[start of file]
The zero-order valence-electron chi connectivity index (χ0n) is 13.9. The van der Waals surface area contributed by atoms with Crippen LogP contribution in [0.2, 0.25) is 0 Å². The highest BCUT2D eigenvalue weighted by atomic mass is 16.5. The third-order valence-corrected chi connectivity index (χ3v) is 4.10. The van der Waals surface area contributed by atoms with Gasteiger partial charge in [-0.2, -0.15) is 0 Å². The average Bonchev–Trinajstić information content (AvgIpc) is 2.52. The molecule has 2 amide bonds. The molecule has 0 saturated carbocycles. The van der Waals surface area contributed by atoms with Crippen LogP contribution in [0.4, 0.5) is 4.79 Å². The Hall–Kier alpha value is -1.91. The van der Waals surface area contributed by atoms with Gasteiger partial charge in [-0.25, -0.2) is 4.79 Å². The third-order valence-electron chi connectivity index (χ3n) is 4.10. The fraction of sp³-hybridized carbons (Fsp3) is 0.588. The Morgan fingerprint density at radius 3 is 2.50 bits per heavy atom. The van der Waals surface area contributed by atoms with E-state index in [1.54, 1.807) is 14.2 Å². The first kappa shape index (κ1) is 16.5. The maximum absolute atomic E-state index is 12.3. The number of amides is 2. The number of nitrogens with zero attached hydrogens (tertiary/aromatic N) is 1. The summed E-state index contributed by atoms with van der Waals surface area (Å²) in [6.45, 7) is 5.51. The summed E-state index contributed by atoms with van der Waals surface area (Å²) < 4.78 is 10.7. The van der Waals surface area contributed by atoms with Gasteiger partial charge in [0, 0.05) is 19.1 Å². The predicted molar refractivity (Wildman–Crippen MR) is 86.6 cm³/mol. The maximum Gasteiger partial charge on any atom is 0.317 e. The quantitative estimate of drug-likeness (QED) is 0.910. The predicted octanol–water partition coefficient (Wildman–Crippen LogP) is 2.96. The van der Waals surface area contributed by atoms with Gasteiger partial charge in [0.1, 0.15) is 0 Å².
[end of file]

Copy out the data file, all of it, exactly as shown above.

The zero-order valence-electron chi connectivity index (χ0n) is 13.9. The van der Waals surface area contributed by atoms with Crippen LogP contribution in [0.2, 0.25) is 0 Å². The highest BCUT2D eigenvalue weighted by atomic mass is 16.5. The third-order valence-corrected chi connectivity index (χ3v) is 4.10. The van der Waals surface area contributed by atoms with Gasteiger partial charge in [-0.2, -0.15) is 0 Å². The average Bonchev–Trinajstić information content (AvgIpc) is 2.52. The molecule has 2 amide bonds. The molecule has 0 saturated carbocycles. The van der Waals surface area contributed by atoms with Crippen LogP contribution in [0.4, 0.5) is 4.79 Å². The Hall–Kier alpha value is -1.91. The van der Waals surface area contributed by atoms with Gasteiger partial charge in [-0.25, -0.2) is 4.79 Å². The third-order valence-electron chi connectivity index (χ3n) is 4.10. The fraction of sp³-hybridized carbons (Fsp3) is 0.588. The Morgan fingerprint density at radius 3 is 2.50 bits per heavy atom. The van der Waals surface area contributed by atoms with E-state index in [1.54, 1.807) is 14.2 Å². The first kappa shape index (κ1) is 16.5. The maximum absolute atomic E-state index is 12.3. The number of amides is 2. The number of nitrogens with zero attached hydrogens (tertiary/aromatic N) is 1. The summed E-state index contributed by atoms with van der Waals surface area (Å²) in [6.45, 7) is 5.51. The summed E-state index contributed by atoms with van der Waals surface area (Å²) < 4.78 is 10.7. The van der Waals surface area contributed by atoms with Gasteiger partial charge in [0, 0.05) is 19.1 Å². The predicted molar refractivity (Wildman–Crippen MR) is 86.6 cm³/mol. The maximum Gasteiger partial charge on any atom is 0.317 e. The quantitative estimate of drug-likeness (QED) is 0.910. The predicted octanol–water partition coefficient (Wildman–Crippen LogP) is 2.96. The van der Waals surface area contributed by atoms with Gasteiger partial charge in [0.1, 0.15) is 0 Å².